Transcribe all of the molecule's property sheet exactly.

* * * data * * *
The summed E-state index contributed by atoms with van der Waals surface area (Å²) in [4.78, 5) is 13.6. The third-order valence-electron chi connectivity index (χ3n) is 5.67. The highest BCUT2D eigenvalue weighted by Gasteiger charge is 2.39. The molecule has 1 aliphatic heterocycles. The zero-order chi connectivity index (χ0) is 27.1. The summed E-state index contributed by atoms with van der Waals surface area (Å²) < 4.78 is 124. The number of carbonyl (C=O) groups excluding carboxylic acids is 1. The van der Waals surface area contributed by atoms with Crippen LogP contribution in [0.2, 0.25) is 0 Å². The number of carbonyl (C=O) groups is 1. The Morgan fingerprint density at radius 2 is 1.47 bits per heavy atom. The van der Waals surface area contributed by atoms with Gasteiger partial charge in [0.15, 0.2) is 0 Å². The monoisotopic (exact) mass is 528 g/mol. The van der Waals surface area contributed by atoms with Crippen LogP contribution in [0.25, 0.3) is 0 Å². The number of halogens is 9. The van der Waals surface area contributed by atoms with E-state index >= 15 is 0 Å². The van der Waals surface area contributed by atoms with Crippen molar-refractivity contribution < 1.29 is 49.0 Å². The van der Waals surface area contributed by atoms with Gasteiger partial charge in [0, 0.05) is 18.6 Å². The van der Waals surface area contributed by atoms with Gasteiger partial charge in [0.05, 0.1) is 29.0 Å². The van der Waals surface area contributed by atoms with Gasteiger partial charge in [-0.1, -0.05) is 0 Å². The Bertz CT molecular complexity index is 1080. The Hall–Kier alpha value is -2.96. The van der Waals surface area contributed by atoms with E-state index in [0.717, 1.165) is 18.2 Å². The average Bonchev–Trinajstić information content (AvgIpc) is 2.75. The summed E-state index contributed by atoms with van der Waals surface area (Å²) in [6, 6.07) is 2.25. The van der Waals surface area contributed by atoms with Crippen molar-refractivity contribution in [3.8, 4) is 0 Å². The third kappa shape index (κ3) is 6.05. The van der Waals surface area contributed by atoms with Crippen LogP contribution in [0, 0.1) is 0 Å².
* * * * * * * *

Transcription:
The summed E-state index contributed by atoms with van der Waals surface area (Å²) in [4.78, 5) is 13.6. The third-order valence-electron chi connectivity index (χ3n) is 5.67. The highest BCUT2D eigenvalue weighted by Gasteiger charge is 2.39. The molecule has 1 aliphatic heterocycles. The zero-order chi connectivity index (χ0) is 27.1. The summed E-state index contributed by atoms with van der Waals surface area (Å²) < 4.78 is 124. The number of carbonyl (C=O) groups excluding carboxylic acids is 1. The van der Waals surface area contributed by atoms with Crippen LogP contribution in [0.2, 0.25) is 0 Å². The number of carbonyl (C=O) groups is 1. The Morgan fingerprint density at radius 2 is 1.47 bits per heavy atom. The van der Waals surface area contributed by atoms with Gasteiger partial charge in [0.15, 0.2) is 0 Å². The monoisotopic (exact) mass is 528 g/mol. The van der Waals surface area contributed by atoms with Crippen LogP contribution in [0.25, 0.3) is 0 Å². The number of halogens is 9. The van der Waals surface area contributed by atoms with E-state index >= 15 is 0 Å². The van der Waals surface area contributed by atoms with Crippen molar-refractivity contribution < 1.29 is 49.0 Å². The van der Waals surface area contributed by atoms with Gasteiger partial charge in [0, 0.05) is 18.6 Å². The van der Waals surface area contributed by atoms with Gasteiger partial charge in [0.05, 0.1) is 29.0 Å². The van der Waals surface area contributed by atoms with Gasteiger partial charge in [-0.1, -0.05) is 0 Å². The Bertz CT molecular complexity index is 1080. The Hall–Kier alpha value is -2.96. The van der Waals surface area contributed by atoms with E-state index in [0.717, 1.165) is 18.2 Å². The average Bonchev–Trinajstić information content (AvgIpc) is 2.75. The summed E-state index contributed by atoms with van der Waals surface area (Å²) in [6, 6.07) is 2.25. The van der Waals surface area contributed by atoms with Crippen molar-refractivity contribution in [3.8, 4) is 0 Å². The third kappa shape index (κ3) is 6.05. The van der Waals surface area contributed by atoms with Crippen LogP contribution in [0, 0.1) is 0 Å².